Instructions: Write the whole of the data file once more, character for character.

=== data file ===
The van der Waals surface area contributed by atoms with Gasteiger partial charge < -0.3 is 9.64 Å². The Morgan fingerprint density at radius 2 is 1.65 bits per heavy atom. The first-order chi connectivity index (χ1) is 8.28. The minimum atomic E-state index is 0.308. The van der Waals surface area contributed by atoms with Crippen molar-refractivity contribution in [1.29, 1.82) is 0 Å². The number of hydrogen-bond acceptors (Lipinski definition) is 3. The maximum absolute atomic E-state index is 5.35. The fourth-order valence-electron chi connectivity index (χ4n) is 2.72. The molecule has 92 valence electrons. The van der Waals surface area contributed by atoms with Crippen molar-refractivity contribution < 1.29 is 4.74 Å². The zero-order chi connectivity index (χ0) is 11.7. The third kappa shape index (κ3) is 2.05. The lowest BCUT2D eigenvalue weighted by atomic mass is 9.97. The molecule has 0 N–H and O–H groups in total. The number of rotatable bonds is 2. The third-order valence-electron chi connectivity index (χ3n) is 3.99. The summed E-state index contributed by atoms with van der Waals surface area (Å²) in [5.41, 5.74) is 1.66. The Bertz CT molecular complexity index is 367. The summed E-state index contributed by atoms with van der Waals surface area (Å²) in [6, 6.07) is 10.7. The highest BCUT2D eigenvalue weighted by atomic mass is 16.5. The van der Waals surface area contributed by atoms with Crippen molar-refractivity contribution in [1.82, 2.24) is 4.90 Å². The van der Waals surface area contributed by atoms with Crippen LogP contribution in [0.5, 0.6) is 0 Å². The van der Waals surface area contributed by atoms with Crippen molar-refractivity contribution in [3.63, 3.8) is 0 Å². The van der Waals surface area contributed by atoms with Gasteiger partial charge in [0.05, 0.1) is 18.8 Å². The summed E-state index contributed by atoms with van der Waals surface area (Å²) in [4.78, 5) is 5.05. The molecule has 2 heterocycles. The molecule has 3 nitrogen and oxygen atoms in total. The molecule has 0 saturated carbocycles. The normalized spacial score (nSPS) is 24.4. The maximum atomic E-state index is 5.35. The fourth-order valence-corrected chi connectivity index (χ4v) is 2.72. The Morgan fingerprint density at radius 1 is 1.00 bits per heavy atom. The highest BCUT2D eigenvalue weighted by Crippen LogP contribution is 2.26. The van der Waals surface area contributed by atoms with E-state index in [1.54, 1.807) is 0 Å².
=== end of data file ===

The van der Waals surface area contributed by atoms with Gasteiger partial charge < -0.3 is 9.64 Å². The Morgan fingerprint density at radius 2 is 1.65 bits per heavy atom. The first-order chi connectivity index (χ1) is 8.28. The minimum atomic E-state index is 0.308. The van der Waals surface area contributed by atoms with Crippen molar-refractivity contribution in [1.29, 1.82) is 0 Å². The number of hydrogen-bond acceptors (Lipinski definition) is 3. The maximum absolute atomic E-state index is 5.35. The fourth-order valence-electron chi connectivity index (χ4n) is 2.72. The molecule has 92 valence electrons. The van der Waals surface area contributed by atoms with Crippen molar-refractivity contribution < 1.29 is 4.74 Å². The zero-order chi connectivity index (χ0) is 11.7. The third kappa shape index (κ3) is 2.05. The lowest BCUT2D eigenvalue weighted by atomic mass is 9.97. The molecule has 0 N–H and O–H groups in total. The number of rotatable bonds is 2. The third-order valence-electron chi connectivity index (χ3n) is 3.99. The summed E-state index contributed by atoms with van der Waals surface area (Å²) in [5.41, 5.74) is 1.66. The Bertz CT molecular complexity index is 367. The summed E-state index contributed by atoms with van der Waals surface area (Å²) in [6, 6.07) is 10.7. The highest BCUT2D eigenvalue weighted by atomic mass is 16.5. The van der Waals surface area contributed by atoms with Crippen molar-refractivity contribution in [1.82, 2.24) is 4.90 Å². The van der Waals surface area contributed by atoms with Crippen LogP contribution in [0.5, 0.6) is 0 Å². The van der Waals surface area contributed by atoms with Crippen molar-refractivity contribution in [3.63, 3.8) is 0 Å². The van der Waals surface area contributed by atoms with Gasteiger partial charge in [0.05, 0.1) is 18.8 Å². The summed E-state index contributed by atoms with van der Waals surface area (Å²) in [4.78, 5) is 5.05. The molecule has 2 heterocycles. The molecule has 3 nitrogen and oxygen atoms in total. The molecule has 0 saturated carbocycles. The normalized spacial score (nSPS) is 24.4. The maximum atomic E-state index is 5.35. The fourth-order valence-corrected chi connectivity index (χ4v) is 2.72. The Morgan fingerprint density at radius 1 is 1.00 bits per heavy atom. The highest BCUT2D eigenvalue weighted by Crippen LogP contribution is 2.26. The van der Waals surface area contributed by atoms with E-state index in [1.54, 1.807) is 0 Å².